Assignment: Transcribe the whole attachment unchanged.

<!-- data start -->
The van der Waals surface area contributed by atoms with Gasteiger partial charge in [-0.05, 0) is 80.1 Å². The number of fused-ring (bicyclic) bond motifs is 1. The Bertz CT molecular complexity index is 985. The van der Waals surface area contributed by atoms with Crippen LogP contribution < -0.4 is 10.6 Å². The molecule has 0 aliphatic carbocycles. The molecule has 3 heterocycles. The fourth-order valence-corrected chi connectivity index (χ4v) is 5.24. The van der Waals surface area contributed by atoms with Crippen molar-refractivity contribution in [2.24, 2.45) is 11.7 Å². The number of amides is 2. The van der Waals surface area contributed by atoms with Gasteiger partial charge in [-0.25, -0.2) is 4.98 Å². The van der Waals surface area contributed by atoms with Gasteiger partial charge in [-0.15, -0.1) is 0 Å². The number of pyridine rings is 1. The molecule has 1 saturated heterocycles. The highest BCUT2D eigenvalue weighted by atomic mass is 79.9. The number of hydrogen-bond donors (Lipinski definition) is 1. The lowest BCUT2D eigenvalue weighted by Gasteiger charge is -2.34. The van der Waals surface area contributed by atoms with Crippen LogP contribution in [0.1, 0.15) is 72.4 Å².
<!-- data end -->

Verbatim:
The van der Waals surface area contributed by atoms with Gasteiger partial charge in [-0.05, 0) is 80.1 Å². The number of fused-ring (bicyclic) bond motifs is 1. The Bertz CT molecular complexity index is 985. The van der Waals surface area contributed by atoms with Crippen LogP contribution < -0.4 is 10.6 Å². The molecule has 0 aliphatic carbocycles. The molecule has 3 heterocycles. The fourth-order valence-corrected chi connectivity index (χ4v) is 5.24. The van der Waals surface area contributed by atoms with Crippen molar-refractivity contribution in [2.24, 2.45) is 11.7 Å². The number of amides is 2. The van der Waals surface area contributed by atoms with Gasteiger partial charge in [-0.25, -0.2) is 4.98 Å². The van der Waals surface area contributed by atoms with Gasteiger partial charge in [-0.15, -0.1) is 0 Å². The number of pyridine rings is 1. The molecule has 1 saturated heterocycles. The highest BCUT2D eigenvalue weighted by atomic mass is 79.9. The number of hydrogen-bond donors (Lipinski definition) is 1. The lowest BCUT2D eigenvalue weighted by Gasteiger charge is -2.34. The van der Waals surface area contributed by atoms with Crippen LogP contribution in [0.1, 0.15) is 72.4 Å².